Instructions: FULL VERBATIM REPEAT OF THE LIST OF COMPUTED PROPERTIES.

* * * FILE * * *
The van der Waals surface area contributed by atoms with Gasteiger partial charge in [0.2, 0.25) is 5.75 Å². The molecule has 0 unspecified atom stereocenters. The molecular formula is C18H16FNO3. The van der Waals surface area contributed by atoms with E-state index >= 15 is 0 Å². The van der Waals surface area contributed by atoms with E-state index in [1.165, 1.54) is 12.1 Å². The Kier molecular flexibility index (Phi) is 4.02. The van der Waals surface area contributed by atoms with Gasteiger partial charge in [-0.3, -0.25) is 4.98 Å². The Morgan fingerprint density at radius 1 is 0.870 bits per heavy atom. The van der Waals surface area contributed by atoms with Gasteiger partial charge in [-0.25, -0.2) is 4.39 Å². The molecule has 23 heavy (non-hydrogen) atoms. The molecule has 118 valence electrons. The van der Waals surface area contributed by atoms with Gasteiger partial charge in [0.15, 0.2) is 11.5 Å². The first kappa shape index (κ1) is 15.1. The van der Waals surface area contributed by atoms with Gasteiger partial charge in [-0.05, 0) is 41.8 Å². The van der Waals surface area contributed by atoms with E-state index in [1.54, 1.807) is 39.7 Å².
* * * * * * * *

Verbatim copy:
The van der Waals surface area contributed by atoms with Gasteiger partial charge in [0.2, 0.25) is 5.75 Å². The molecule has 0 unspecified atom stereocenters. The molecular formula is C18H16FNO3. The van der Waals surface area contributed by atoms with E-state index >= 15 is 0 Å². The van der Waals surface area contributed by atoms with E-state index in [1.165, 1.54) is 12.1 Å². The Kier molecular flexibility index (Phi) is 4.02. The van der Waals surface area contributed by atoms with Gasteiger partial charge in [-0.3, -0.25) is 4.98 Å². The Morgan fingerprint density at radius 1 is 0.870 bits per heavy atom. The van der Waals surface area contributed by atoms with Gasteiger partial charge in [-0.25, -0.2) is 4.39 Å². The molecule has 23 heavy (non-hydrogen) atoms. The molecule has 118 valence electrons. The van der Waals surface area contributed by atoms with Gasteiger partial charge in [0.15, 0.2) is 11.5 Å². The first kappa shape index (κ1) is 15.1. The van der Waals surface area contributed by atoms with Gasteiger partial charge in [-0.05, 0) is 41.8 Å². The van der Waals surface area contributed by atoms with E-state index in [1.54, 1.807) is 39.7 Å².